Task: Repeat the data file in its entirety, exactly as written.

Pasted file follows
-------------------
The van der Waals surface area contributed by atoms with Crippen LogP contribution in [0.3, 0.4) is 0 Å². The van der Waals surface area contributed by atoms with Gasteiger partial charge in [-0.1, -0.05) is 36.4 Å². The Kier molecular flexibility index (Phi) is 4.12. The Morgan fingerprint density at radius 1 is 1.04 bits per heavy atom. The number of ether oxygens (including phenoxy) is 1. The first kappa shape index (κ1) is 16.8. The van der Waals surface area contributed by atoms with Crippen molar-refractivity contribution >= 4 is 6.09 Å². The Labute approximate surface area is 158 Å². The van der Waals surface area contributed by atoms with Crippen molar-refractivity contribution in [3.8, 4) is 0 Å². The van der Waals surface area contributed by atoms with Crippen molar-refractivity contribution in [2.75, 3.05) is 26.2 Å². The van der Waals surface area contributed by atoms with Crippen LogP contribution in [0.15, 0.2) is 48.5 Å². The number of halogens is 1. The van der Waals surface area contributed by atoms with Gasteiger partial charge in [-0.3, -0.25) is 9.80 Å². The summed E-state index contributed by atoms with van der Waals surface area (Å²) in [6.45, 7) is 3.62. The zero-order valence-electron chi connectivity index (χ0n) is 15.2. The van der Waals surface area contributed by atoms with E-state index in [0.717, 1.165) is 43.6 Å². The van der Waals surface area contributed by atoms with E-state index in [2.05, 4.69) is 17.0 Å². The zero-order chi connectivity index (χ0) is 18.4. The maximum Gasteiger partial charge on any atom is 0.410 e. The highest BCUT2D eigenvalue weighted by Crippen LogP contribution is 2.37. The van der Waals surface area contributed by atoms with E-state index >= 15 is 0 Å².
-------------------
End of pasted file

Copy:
The van der Waals surface area contributed by atoms with Crippen LogP contribution in [0.3, 0.4) is 0 Å². The van der Waals surface area contributed by atoms with Gasteiger partial charge in [-0.1, -0.05) is 36.4 Å². The Kier molecular flexibility index (Phi) is 4.12. The Morgan fingerprint density at radius 1 is 1.04 bits per heavy atom. The number of ether oxygens (including phenoxy) is 1. The first kappa shape index (κ1) is 16.8. The van der Waals surface area contributed by atoms with Crippen molar-refractivity contribution >= 4 is 6.09 Å². The Labute approximate surface area is 158 Å². The van der Waals surface area contributed by atoms with Crippen molar-refractivity contribution in [3.8, 4) is 0 Å². The van der Waals surface area contributed by atoms with Crippen molar-refractivity contribution in [2.75, 3.05) is 26.2 Å². The van der Waals surface area contributed by atoms with Crippen LogP contribution in [0.15, 0.2) is 48.5 Å². The number of halogens is 1. The van der Waals surface area contributed by atoms with Gasteiger partial charge in [-0.3, -0.25) is 9.80 Å². The summed E-state index contributed by atoms with van der Waals surface area (Å²) in [6.45, 7) is 3.62. The zero-order valence-electron chi connectivity index (χ0n) is 15.2. The van der Waals surface area contributed by atoms with E-state index in [0.717, 1.165) is 43.6 Å². The van der Waals surface area contributed by atoms with E-state index in [2.05, 4.69) is 17.0 Å². The zero-order chi connectivity index (χ0) is 18.4. The maximum Gasteiger partial charge on any atom is 0.410 e. The highest BCUT2D eigenvalue weighted by Crippen LogP contribution is 2.37. The van der Waals surface area contributed by atoms with E-state index >= 15 is 0 Å².